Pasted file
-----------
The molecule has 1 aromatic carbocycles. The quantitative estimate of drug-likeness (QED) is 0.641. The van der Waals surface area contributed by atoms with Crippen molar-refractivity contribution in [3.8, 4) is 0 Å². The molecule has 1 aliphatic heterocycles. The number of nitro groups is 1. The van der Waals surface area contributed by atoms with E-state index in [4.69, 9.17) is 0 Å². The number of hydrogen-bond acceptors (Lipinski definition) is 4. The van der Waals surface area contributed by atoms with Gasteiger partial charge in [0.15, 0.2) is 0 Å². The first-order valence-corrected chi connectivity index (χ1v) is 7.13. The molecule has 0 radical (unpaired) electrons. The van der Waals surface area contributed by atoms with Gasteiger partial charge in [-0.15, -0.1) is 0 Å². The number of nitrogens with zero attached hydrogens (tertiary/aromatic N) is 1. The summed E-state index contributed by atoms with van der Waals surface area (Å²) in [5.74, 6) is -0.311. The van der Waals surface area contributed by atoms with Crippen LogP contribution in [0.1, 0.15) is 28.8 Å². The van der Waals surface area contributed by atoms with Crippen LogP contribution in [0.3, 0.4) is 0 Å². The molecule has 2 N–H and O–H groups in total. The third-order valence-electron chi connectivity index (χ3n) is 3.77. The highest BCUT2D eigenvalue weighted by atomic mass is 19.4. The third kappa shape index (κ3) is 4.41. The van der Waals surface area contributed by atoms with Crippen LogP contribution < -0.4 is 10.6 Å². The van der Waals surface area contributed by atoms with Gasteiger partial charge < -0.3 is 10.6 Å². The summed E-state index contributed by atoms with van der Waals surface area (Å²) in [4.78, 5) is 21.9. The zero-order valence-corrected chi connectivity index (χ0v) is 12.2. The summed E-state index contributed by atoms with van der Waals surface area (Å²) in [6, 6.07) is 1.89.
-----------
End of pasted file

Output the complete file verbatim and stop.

The molecule has 1 aromatic carbocycles. The quantitative estimate of drug-likeness (QED) is 0.641. The van der Waals surface area contributed by atoms with Crippen molar-refractivity contribution in [3.8, 4) is 0 Å². The molecule has 1 aliphatic heterocycles. The number of nitro groups is 1. The van der Waals surface area contributed by atoms with E-state index in [4.69, 9.17) is 0 Å². The number of hydrogen-bond acceptors (Lipinski definition) is 4. The van der Waals surface area contributed by atoms with Gasteiger partial charge in [0.15, 0.2) is 0 Å². The first-order valence-corrected chi connectivity index (χ1v) is 7.13. The molecule has 0 radical (unpaired) electrons. The van der Waals surface area contributed by atoms with Gasteiger partial charge in [-0.15, -0.1) is 0 Å². The number of nitrogens with zero attached hydrogens (tertiary/aromatic N) is 1. The summed E-state index contributed by atoms with van der Waals surface area (Å²) in [5.74, 6) is -0.311. The van der Waals surface area contributed by atoms with Crippen LogP contribution in [0.1, 0.15) is 28.8 Å². The van der Waals surface area contributed by atoms with Crippen LogP contribution in [0.3, 0.4) is 0 Å². The molecule has 2 N–H and O–H groups in total. The third-order valence-electron chi connectivity index (χ3n) is 3.77. The highest BCUT2D eigenvalue weighted by atomic mass is 19.4. The third kappa shape index (κ3) is 4.41. The van der Waals surface area contributed by atoms with Crippen LogP contribution < -0.4 is 10.6 Å². The van der Waals surface area contributed by atoms with Gasteiger partial charge < -0.3 is 10.6 Å². The summed E-state index contributed by atoms with van der Waals surface area (Å²) in [4.78, 5) is 21.9. The zero-order valence-corrected chi connectivity index (χ0v) is 12.2. The summed E-state index contributed by atoms with van der Waals surface area (Å²) in [6, 6.07) is 1.89.